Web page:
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Latin dominatus, past participle of dominari, from dominus master; akin to Latin domus house


transitive verb
  • 1 : rule, control <an empire that dominated the world>
  • 2 : to exert the supreme determining or guiding influence on <the ambition that has dominated his life>
  • 3 : to overlook from a superior elevation or command because of superior height or position <a hill that dominates the town>
  • 4 a : to be predominant in <sugar maples dominate the forest>
b : to have a commanding or preeminent place or position in <name brands dominate the market>
intransitive verb
  • 1 : to have or exert mastery, control, or preeminence
  • 2 : to occupy a more elevated or superior position


The Dominate was the 'despotic' latter phase of government in the ancient Roman Empire from the conclusion of the Third Century Crisis of 235–284 until the formal date of the collapse of the Western Empire in AD 476. It followed the period known as the Principate. In the Eastern half of the Empire, and especially from the time of Justinian I, the system of the Dominate evolved into Byzantine absolutism[1].

The word is derived from the Latin dominus, meaning lord or master, as an owner versus his slave — this had been used sycophantically to address emperors from the Julio-Claudian (first) dynasty on, but not used by them as a style — Tiberius in particular is said to have reviled it openly. It became common under Diocletian, who is therefore a logical choice as the first ruler of the 'early' dominate. Historian David Potter describes the transformation of Government under Diocletian when describing the shifts in imagery the Emperor used to display his power (in this case the building of a huge new palace at Sirmium):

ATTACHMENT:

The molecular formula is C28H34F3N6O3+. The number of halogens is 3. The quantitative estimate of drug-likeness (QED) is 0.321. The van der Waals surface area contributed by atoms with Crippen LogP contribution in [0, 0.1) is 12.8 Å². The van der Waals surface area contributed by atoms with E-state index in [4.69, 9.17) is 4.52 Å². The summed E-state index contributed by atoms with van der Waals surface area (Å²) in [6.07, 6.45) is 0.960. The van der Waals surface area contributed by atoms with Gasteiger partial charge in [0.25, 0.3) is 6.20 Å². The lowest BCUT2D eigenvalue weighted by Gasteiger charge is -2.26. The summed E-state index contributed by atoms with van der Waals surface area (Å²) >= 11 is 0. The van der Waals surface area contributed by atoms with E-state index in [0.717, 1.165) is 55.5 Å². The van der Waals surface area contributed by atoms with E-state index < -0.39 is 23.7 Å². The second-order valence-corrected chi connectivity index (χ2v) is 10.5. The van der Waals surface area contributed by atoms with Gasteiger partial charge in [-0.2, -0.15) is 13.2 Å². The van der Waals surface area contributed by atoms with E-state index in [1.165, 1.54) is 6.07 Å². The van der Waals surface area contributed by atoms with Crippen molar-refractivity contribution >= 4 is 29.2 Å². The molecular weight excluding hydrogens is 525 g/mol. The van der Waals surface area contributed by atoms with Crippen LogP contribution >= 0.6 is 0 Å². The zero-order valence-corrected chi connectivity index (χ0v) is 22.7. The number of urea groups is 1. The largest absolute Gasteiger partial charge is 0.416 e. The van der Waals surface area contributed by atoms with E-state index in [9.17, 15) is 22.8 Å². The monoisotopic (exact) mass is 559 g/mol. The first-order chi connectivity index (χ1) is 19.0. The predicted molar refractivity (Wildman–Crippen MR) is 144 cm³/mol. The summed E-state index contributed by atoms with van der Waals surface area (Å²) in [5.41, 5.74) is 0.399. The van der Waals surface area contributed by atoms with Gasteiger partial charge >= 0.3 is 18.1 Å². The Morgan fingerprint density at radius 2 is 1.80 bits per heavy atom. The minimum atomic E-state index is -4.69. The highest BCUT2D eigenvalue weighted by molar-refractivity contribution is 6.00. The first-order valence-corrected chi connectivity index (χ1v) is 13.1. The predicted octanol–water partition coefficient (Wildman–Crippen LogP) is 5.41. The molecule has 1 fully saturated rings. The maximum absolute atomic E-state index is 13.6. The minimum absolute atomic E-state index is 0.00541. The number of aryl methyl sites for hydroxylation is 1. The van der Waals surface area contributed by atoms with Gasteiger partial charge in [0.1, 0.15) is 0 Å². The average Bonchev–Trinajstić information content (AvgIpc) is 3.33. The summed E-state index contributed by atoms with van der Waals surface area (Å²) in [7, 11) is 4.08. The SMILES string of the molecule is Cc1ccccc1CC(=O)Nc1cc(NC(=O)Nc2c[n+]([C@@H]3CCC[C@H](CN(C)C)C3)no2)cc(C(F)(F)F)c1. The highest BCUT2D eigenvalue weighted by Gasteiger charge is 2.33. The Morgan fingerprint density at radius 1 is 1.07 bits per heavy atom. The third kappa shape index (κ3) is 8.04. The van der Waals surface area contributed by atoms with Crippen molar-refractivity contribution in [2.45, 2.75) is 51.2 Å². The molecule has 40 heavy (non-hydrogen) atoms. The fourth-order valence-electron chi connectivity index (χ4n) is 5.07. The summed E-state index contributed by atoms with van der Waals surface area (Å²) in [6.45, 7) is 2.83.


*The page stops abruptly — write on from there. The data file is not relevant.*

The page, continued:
The style of Government so memorably described by Marcus, whereby the emperor sought to show himself as a model of correct aristocratic deportment, had given way to a style in which the emperor was seen to be distinct from all other mortals. His house could no longer be a grander version of houses that other people might live in: it, like him, had to be different.

During the Principate, the formalities of the constitutionally-never-abolished republic were still very much the 'politically correct' image of government. It has also often been said to have ended after the Third Century Crisis of 235–284, which concluded when Diocletian established himself as Emperor. Moving the notion of the Emperor away from the republican forms of the Empire's first three centuries, Diocletian introduced a novel system of joint rule by four, the tetrarchy, and he and his colleagues and his successors (in two imperial territories, east and west, not four) chose to stop using the title princeps, instead openly displaying the naked face of Imperial power and adopting a Hellenistic style of government more influenced by the veneration of the Eastern potentates of ancient Egypt and Persia than by the heritage of civic collegiality amongst the governing class passed down from the days of the 'uncrowned' Roman Republic.

  • Arguably, more crucial than the chosen title was the earlier adoption of a divine status as divus, originally a posthumous exceptional honour awarded by the senate, later granted to the living emperor (and some members of his dynasty), becoming an unwritten prerogative of the crown.
  • Another clear symptom of the upgrading of the imperial status was that he came to incarnate the notion (abstract under the uncrowned republic) of the majesty of Rome, so that lese majeste became high treason.
  • Contemporary historians reject the interpretation of the transition from Principate to Dominate as a clear, easily definable break (cf. Late Antiquity). Rather, they now characterise it as a much more subtle, gradual transformation, in which Diocletian's reforms of the Imperial office, while significant, are but one point on a sliding scale. Nevertheless, the distinction between two primary phases of Imperial government in Rome remains an important and useful one.

See also